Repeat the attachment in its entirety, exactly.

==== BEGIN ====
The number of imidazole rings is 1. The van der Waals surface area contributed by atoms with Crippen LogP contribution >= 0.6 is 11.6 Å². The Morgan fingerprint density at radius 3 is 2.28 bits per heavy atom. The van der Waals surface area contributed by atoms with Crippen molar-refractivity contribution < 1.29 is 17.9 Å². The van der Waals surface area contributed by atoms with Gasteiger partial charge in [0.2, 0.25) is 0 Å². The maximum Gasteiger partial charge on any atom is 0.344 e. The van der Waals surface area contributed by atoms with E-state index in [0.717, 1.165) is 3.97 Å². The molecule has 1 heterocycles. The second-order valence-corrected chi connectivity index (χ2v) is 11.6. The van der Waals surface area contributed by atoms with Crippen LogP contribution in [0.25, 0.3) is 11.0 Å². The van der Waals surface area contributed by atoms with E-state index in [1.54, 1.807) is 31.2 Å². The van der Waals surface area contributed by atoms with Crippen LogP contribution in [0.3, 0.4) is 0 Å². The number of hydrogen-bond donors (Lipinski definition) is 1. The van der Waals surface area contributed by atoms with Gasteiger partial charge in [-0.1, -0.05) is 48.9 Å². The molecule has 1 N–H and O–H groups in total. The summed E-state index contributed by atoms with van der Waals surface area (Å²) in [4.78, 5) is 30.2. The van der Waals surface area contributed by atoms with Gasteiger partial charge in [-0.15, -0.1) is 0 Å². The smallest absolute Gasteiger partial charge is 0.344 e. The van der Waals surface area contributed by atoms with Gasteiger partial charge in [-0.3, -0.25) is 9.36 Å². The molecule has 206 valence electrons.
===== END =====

The number of imidazole rings is 1. The van der Waals surface area contributed by atoms with Crippen LogP contribution >= 0.6 is 11.6 Å². The Morgan fingerprint density at radius 3 is 2.28 bits per heavy atom. The van der Waals surface area contributed by atoms with Crippen molar-refractivity contribution < 1.29 is 17.9 Å². The van der Waals surface area contributed by atoms with Gasteiger partial charge in [0.2, 0.25) is 0 Å². The maximum Gasteiger partial charge on any atom is 0.344 e. The van der Waals surface area contributed by atoms with E-state index in [0.717, 1.165) is 3.97 Å². The molecule has 1 heterocycles. The second-order valence-corrected chi connectivity index (χ2v) is 11.6. The van der Waals surface area contributed by atoms with Crippen LogP contribution in [0.25, 0.3) is 11.0 Å². The van der Waals surface area contributed by atoms with E-state index in [1.54, 1.807) is 31.2 Å². The van der Waals surface area contributed by atoms with Crippen LogP contribution in [0.3, 0.4) is 0 Å². The number of hydrogen-bond donors (Lipinski definition) is 1. The van der Waals surface area contributed by atoms with Gasteiger partial charge in [-0.1, -0.05) is 48.9 Å². The molecule has 1 N–H and O–H groups in total. The summed E-state index contributed by atoms with van der Waals surface area (Å²) in [4.78, 5) is 30.2. The van der Waals surface area contributed by atoms with Gasteiger partial charge in [-0.15, -0.1) is 0 Å². The smallest absolute Gasteiger partial charge is 0.344 e. The van der Waals surface area contributed by atoms with Gasteiger partial charge in [-0.3, -0.25) is 9.36 Å². The molecule has 206 valence electrons.